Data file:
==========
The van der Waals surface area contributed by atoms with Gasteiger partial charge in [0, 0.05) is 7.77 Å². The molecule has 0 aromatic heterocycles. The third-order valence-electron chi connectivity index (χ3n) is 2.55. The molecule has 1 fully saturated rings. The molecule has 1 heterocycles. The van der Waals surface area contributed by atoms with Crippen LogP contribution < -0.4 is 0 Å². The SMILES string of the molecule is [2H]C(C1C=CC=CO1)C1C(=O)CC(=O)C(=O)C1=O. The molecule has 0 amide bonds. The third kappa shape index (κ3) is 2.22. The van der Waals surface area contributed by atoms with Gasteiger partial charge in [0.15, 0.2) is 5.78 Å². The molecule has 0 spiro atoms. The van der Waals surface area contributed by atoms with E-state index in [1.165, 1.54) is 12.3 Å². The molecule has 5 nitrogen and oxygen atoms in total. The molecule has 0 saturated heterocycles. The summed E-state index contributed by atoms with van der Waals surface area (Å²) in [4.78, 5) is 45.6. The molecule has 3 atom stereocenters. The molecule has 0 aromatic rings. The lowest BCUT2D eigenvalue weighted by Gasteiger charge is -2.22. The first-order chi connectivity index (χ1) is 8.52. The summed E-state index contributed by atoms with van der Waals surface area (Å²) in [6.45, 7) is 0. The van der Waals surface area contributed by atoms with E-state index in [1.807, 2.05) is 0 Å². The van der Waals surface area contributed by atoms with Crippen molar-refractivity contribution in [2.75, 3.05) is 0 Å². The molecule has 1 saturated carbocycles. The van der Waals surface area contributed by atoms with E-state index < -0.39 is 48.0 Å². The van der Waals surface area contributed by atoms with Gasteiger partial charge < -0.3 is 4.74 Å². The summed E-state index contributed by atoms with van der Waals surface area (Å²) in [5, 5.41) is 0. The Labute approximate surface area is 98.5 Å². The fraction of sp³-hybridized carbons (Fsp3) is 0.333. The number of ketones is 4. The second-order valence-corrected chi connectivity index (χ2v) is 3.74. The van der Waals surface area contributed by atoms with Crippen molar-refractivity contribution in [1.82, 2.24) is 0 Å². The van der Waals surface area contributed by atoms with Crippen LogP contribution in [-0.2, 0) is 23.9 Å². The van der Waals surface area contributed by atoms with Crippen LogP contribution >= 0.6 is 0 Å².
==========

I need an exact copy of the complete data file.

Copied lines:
The van der Waals surface area contributed by atoms with Gasteiger partial charge in [0, 0.05) is 7.77 Å². The molecule has 0 aromatic heterocycles. The third-order valence-electron chi connectivity index (χ3n) is 2.55. The molecule has 1 fully saturated rings. The molecule has 1 heterocycles. The van der Waals surface area contributed by atoms with Crippen LogP contribution < -0.4 is 0 Å². The SMILES string of the molecule is [2H]C(C1C=CC=CO1)C1C(=O)CC(=O)C(=O)C1=O. The molecule has 0 amide bonds. The third kappa shape index (κ3) is 2.22. The van der Waals surface area contributed by atoms with Gasteiger partial charge in [0.15, 0.2) is 5.78 Å². The molecule has 0 spiro atoms. The van der Waals surface area contributed by atoms with E-state index in [1.165, 1.54) is 12.3 Å². The molecule has 5 nitrogen and oxygen atoms in total. The molecule has 0 saturated heterocycles. The summed E-state index contributed by atoms with van der Waals surface area (Å²) in [4.78, 5) is 45.6. The molecule has 3 atom stereocenters. The molecule has 0 aromatic rings. The lowest BCUT2D eigenvalue weighted by Gasteiger charge is -2.22. The first-order chi connectivity index (χ1) is 8.52. The summed E-state index contributed by atoms with van der Waals surface area (Å²) in [6.45, 7) is 0. The van der Waals surface area contributed by atoms with E-state index in [1.807, 2.05) is 0 Å². The van der Waals surface area contributed by atoms with Crippen molar-refractivity contribution in [2.75, 3.05) is 0 Å². The molecule has 1 saturated carbocycles. The van der Waals surface area contributed by atoms with E-state index < -0.39 is 48.0 Å². The van der Waals surface area contributed by atoms with Gasteiger partial charge < -0.3 is 4.74 Å². The summed E-state index contributed by atoms with van der Waals surface area (Å²) in [5, 5.41) is 0. The Labute approximate surface area is 98.5 Å². The fraction of sp³-hybridized carbons (Fsp3) is 0.333. The number of ketones is 4. The second-order valence-corrected chi connectivity index (χ2v) is 3.74. The van der Waals surface area contributed by atoms with Crippen molar-refractivity contribution in [1.82, 2.24) is 0 Å². The van der Waals surface area contributed by atoms with Crippen LogP contribution in [-0.2, 0) is 23.9 Å². The van der Waals surface area contributed by atoms with Crippen LogP contribution >= 0.6 is 0 Å².